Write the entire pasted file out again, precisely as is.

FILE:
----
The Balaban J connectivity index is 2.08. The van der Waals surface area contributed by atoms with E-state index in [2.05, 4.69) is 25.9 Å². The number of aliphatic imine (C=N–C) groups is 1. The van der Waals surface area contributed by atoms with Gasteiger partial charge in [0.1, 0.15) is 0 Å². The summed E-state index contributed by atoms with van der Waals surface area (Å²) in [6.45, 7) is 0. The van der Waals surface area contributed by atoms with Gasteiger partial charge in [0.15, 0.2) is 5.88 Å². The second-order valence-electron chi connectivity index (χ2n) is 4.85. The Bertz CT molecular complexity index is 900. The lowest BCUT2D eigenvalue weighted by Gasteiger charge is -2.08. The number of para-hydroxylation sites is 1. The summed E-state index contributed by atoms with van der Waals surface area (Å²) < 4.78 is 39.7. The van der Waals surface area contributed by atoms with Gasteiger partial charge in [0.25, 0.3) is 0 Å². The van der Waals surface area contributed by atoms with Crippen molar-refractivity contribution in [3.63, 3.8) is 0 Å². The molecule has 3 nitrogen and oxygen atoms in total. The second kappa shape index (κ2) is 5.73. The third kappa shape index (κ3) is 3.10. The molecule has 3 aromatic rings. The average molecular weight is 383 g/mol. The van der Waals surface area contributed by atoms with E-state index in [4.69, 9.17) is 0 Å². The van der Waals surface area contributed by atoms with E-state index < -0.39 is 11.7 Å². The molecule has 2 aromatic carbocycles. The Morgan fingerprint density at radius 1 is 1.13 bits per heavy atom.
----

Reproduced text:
The Balaban J connectivity index is 2.08. The van der Waals surface area contributed by atoms with E-state index in [2.05, 4.69) is 25.9 Å². The number of aliphatic imine (C=N–C) groups is 1. The van der Waals surface area contributed by atoms with Gasteiger partial charge in [0.1, 0.15) is 0 Å². The summed E-state index contributed by atoms with van der Waals surface area (Å²) in [6.45, 7) is 0. The van der Waals surface area contributed by atoms with Gasteiger partial charge in [0.15, 0.2) is 5.88 Å². The second-order valence-electron chi connectivity index (χ2n) is 4.85. The Bertz CT molecular complexity index is 900. The lowest BCUT2D eigenvalue weighted by Gasteiger charge is -2.08. The number of para-hydroxylation sites is 1. The summed E-state index contributed by atoms with van der Waals surface area (Å²) < 4.78 is 39.7. The van der Waals surface area contributed by atoms with Gasteiger partial charge in [0.25, 0.3) is 0 Å². The van der Waals surface area contributed by atoms with Crippen molar-refractivity contribution in [3.63, 3.8) is 0 Å². The molecule has 3 nitrogen and oxygen atoms in total. The second kappa shape index (κ2) is 5.73. The third kappa shape index (κ3) is 3.10. The molecule has 3 aromatic rings. The average molecular weight is 383 g/mol. The van der Waals surface area contributed by atoms with E-state index in [4.69, 9.17) is 0 Å². The van der Waals surface area contributed by atoms with E-state index < -0.39 is 11.7 Å². The molecule has 2 aromatic carbocycles. The Morgan fingerprint density at radius 1 is 1.13 bits per heavy atom.